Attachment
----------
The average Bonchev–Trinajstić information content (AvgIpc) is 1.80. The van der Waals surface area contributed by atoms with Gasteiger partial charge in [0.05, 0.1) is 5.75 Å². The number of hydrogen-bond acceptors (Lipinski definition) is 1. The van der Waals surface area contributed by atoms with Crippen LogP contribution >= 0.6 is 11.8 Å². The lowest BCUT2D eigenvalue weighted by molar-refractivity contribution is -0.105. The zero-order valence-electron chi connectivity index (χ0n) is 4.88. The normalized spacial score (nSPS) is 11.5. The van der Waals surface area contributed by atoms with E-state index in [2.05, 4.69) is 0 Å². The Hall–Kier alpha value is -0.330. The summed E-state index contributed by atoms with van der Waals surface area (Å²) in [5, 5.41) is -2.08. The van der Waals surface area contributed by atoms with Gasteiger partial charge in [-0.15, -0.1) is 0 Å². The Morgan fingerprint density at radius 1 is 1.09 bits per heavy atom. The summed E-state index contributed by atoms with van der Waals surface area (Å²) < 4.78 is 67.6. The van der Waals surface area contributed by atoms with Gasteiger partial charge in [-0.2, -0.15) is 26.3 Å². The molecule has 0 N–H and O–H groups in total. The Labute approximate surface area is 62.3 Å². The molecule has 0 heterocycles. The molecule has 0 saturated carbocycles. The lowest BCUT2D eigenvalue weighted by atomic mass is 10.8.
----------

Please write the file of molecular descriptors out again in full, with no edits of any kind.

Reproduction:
The average Bonchev–Trinajstić information content (AvgIpc) is 1.80. The van der Waals surface area contributed by atoms with Gasteiger partial charge in [0.05, 0.1) is 5.75 Å². The number of hydrogen-bond acceptors (Lipinski definition) is 1. The van der Waals surface area contributed by atoms with Crippen LogP contribution >= 0.6 is 11.8 Å². The lowest BCUT2D eigenvalue weighted by molar-refractivity contribution is -0.105. The zero-order valence-electron chi connectivity index (χ0n) is 4.88. The normalized spacial score (nSPS) is 11.5. The van der Waals surface area contributed by atoms with E-state index in [2.05, 4.69) is 0 Å². The Hall–Kier alpha value is -0.330. The summed E-state index contributed by atoms with van der Waals surface area (Å²) in [5, 5.41) is -2.08. The van der Waals surface area contributed by atoms with Gasteiger partial charge in [-0.15, -0.1) is 0 Å². The Morgan fingerprint density at radius 1 is 1.09 bits per heavy atom. The summed E-state index contributed by atoms with van der Waals surface area (Å²) < 4.78 is 67.6. The van der Waals surface area contributed by atoms with Gasteiger partial charge in [-0.2, -0.15) is 26.3 Å². The molecule has 0 N–H and O–H groups in total. The Labute approximate surface area is 62.3 Å². The molecule has 0 heterocycles. The molecule has 0 saturated carbocycles. The lowest BCUT2D eigenvalue weighted by atomic mass is 10.8.